Leading Museums, Museum Leaders

Changing Museums

Janet Carding, Director Tasmanian Museum and Art Gallery. Source: Perth.now.com.

Janet Carding, Changing Museums, CODE|WORDS: Technology and Theory in the Museum, 9 September 2015

When I first began work in the museum world, back in the twentieth century, the doors that marked the boundary between the public galleries and private spaces of my first museum in London had small embossed signs on them that declared, “This door to be kept closed, by order of the Director.” In the years since then the boundary between public and private has shifted as technology has made it possible to share the research, objects, exhibition projects and ideas that were hidden behind the closed doors. But despite the potential for new models of museum, it seems to me that for most of our users the museum is still a set of public galleries that occasionally change, and the rest remains a mystery.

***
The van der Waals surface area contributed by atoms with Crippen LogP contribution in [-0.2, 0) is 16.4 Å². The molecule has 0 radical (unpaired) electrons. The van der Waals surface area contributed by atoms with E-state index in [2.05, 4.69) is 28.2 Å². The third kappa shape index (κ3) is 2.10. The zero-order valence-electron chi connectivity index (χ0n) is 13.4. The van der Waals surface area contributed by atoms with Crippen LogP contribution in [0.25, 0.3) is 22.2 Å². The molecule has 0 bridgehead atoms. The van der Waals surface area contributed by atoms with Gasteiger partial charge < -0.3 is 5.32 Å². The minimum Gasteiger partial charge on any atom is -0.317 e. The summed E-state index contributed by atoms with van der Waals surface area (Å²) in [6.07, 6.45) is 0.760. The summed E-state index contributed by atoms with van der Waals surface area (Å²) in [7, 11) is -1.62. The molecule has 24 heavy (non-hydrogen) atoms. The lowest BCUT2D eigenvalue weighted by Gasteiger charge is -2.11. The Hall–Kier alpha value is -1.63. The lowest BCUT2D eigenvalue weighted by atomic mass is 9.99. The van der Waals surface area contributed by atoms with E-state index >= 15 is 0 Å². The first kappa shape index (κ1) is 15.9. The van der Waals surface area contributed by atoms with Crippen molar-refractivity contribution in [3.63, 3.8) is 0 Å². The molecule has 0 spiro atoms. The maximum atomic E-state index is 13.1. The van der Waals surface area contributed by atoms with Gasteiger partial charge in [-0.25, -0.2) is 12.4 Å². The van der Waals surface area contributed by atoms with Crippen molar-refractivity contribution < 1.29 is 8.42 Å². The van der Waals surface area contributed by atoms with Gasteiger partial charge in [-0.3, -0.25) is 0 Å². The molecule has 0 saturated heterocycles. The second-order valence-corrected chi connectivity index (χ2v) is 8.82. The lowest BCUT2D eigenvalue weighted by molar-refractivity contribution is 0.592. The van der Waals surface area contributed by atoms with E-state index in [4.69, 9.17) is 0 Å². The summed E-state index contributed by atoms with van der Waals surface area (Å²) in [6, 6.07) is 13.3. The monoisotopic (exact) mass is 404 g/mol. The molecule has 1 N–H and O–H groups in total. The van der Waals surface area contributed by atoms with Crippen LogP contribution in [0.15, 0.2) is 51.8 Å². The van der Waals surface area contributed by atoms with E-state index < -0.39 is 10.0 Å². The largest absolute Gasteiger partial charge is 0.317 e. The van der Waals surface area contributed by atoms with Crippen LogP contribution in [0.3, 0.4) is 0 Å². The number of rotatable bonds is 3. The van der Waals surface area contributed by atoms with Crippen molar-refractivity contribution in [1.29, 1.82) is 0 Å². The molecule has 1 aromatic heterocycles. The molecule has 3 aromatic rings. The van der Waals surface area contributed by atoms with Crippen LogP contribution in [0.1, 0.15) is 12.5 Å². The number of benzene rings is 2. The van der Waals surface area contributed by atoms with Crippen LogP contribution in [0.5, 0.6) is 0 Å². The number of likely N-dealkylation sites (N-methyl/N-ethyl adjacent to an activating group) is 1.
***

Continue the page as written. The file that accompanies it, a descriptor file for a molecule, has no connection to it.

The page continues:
Why is it so hard to change how museums work? In the last twenty-five years we’ve seen the rhetoric of the “new museology”, the growth of audience research, and most significantly the disruption of all in its path by digital technologies. They have all moved discussions about visitor experience and user participation into the mainstream, and conferences, symposia and forums have for the last few years regularly mused with a certain amount of angst about the future of museums. The TV, print media, music and publishing industries are being transformed by technological changes. And yet we still see traditional museums whenever most of us look at ourselves.

During the same quarter-century, change management has become firmly established, as in both the public and private sectors leaders looked for processes that could be used to help them adapt to changing environments. But, although there have been some notable published examples, as a sector museums seem to have been slow to change.

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